Networking Help

Discussion in 'Chit-Chat' started by Tengu, Jun 2, 2018.

Share This Page

  1. Tengu

    Tengu n3wb

    Joined:
    Mar 24, 2018
    Messages:
    21
    Likes Received:
    8
    Location:
    Australia
    Hi,
    I recently purchased a NVR5416-4KS2 V2.0 and some Dahua IP cameras from Andy.

    I also have a Cisco SG200-26P Smart Switch to power the cameras.
    I don't intend on connecting that switch to my network or internet until I get the NBN (HFC) some time next year (thanks Malcolm).

    When upgraded I will be using either a ASUS Router or Pfsense router/firewall to connect to the internet (using a VPN).

    I plan on using a Cisco SG100-24 unmanaged switch to connect computers to the router.

    So it should look something like:

    /-SG200-26P - NVR5416-4KS2 - IP Cam#1, IPCam#2, IP Cam #3.......
    Router
    \-SG100-24 - Computer#1, Computer#2, Computer#3

    Now the big question, should everything be on the same network or subnet? E.g. 10.20.10.x

    .........OR have them on different subnets?

    For example, have the cameras on 172.20.10.x and the home network (computers and router) on 10.20.10.x with the subnet mask for both being 255.255.255.0

    Will this make it harder for someone one a computer on the home network to access the camera network?

    Will this stop the cameras from accessing the internet and me accessing the cameras remotely?

    What do people recommend?

    Also, when installing the hard drives in the NVR5416-4KS2 V2.0 I noticed 2 internal USB 3.0 ports on the motherboard. Does anyone use them for storage? Or is there another use for them?

    Any help is appreciated
     
  2. Frankenscript

    Frankenscript Getting the hang of it

    Joined:
    Dec 21, 2017
    Messages:
    145
    Likes Received:
    76
    Question: I'm not expert on that NVR, but shouldn't the SGT200-26P PoE switch go between the NVR and the cameras?

    So:
    Router --> NVR (via NIC 1) | NVR (via NIC 2) --> SGT200 --> Cameras

    I took a quick look at the router specs; it appears to have two NICs built in, allowing the cameras to be on a different subnet from the LAN.

    Again, I'm not expert in this NVR. But most NVRs I've seen have two NIC interfaces (and often, one of them supplies PoE to cameras), so that one can face the LAN and the other faces the cameras.
     
    Tengu and TonyR like this.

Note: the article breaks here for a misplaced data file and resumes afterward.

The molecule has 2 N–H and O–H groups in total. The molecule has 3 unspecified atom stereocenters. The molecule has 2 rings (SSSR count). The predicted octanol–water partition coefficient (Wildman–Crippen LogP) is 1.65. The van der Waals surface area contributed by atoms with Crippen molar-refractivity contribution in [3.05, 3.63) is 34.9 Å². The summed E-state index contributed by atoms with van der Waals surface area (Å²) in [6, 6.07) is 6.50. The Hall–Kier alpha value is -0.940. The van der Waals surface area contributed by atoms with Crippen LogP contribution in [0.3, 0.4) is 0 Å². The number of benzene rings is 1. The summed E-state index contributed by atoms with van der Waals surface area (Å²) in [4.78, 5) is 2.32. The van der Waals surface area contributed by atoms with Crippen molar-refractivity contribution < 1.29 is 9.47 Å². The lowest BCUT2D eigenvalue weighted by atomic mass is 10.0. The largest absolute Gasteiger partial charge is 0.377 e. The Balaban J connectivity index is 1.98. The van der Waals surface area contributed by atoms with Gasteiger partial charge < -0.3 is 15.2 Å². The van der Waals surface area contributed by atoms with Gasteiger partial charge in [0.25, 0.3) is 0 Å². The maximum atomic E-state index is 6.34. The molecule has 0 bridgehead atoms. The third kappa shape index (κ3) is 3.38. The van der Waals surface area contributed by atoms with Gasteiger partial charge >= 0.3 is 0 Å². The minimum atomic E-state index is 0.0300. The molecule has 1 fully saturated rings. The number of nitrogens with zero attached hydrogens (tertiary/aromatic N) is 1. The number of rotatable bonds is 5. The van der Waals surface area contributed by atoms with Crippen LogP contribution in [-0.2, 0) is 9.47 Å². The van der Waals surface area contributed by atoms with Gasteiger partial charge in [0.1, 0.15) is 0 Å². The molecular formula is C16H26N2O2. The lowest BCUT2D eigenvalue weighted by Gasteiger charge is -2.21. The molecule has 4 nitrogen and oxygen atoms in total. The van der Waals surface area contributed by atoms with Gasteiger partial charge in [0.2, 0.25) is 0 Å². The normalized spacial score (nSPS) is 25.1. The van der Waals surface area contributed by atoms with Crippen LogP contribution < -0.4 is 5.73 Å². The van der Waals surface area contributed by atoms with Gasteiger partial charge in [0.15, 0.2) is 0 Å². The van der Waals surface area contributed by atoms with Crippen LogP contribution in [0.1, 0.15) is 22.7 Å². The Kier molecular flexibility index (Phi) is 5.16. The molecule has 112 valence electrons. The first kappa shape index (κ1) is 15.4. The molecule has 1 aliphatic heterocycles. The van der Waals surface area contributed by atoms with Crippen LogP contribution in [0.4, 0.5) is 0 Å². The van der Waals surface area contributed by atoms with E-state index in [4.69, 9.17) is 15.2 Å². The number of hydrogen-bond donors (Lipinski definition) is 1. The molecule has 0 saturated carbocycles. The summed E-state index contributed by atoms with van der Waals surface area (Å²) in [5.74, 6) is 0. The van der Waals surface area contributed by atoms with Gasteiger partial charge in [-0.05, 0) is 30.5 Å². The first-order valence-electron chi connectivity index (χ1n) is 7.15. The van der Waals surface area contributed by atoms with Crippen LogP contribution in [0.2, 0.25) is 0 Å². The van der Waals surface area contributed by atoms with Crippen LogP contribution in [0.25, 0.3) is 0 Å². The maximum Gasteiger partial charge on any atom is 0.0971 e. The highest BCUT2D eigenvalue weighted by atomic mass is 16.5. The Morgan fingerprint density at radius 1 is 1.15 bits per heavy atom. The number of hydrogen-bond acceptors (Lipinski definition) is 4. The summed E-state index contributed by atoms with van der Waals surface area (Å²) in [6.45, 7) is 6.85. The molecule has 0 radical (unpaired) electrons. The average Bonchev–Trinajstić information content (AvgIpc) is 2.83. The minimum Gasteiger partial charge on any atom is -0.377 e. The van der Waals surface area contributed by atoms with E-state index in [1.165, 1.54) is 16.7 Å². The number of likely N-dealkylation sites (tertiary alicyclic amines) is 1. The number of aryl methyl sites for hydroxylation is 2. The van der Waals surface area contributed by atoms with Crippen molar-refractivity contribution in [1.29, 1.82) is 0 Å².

3. Tengu

    Tengu n3wb

    Joined:
    Mar 24, 2018
    Messages:
    21
    Likes Received:
    8
    Location:
    Australia
    Hey @Frankenscript and thanks for your help

    Hmmm Ok? I never thought of doing that with the two NICs

    And yeah Router--NVR--Poe Switch-- Cameras......?
     
    Last edited: Jun 2, 2018
  4. looney2ns

    looney2ns Known around here

    Joined:
    Sep 25, 2016
    Messages:
    4,893
    Likes Received:
    2,978
    Location:
    Evansville, Indiana
    Wiki at top of this page, read how to secure your network.
     
    Last edited: Jun 3, 2018
  5. Tengu

    Tengu n3wb

    Joined:
    Mar 24, 2018
    Messages:
    21
    Likes Received:
    8
    Location:
    Australia
    Thanks @looney2ns, I've done that....was just after some confirmation

    So to secure the network

    • Turn off UPnP - Turn it off in your router. Turn it off in your modem. Turn it off in your NVR and in your IP cameras. Turn off UPnP wherever you find it
    • Don't open any ports
    • Use a VPN
    • Block the camera IP / MAC address in your router firewall rules
    • The cameras should only communicate with the local LAN and/or the VPN LAN
    • A PoE NVR will automatically create a separate network (subnet) for your IP cameras, which is a good security practice
    • To temporarily disable the internet connection in the camera UI, set a false gateway IP address in Setup > Network > TCP/IP. Attempting to leave the field blank will cause an error message when trying to save, so enter an IP address outside the DHCP range to avoid IP conflicts. This should only be a temporary situation until the proper firewall rules are established to limit / prevent camera access to your LAN and internet.
    Have I missed anything?

    Point 6 suggest I should put the cameras on a different subnet to my modem/router. Will this stop them from accessing the internet if I have the "correct" gateway address set??? Do you need to have the "correct gateway address set if you plan on using a VPN Tunnel to remote access???
     
    Last edited: Jun 3, 2018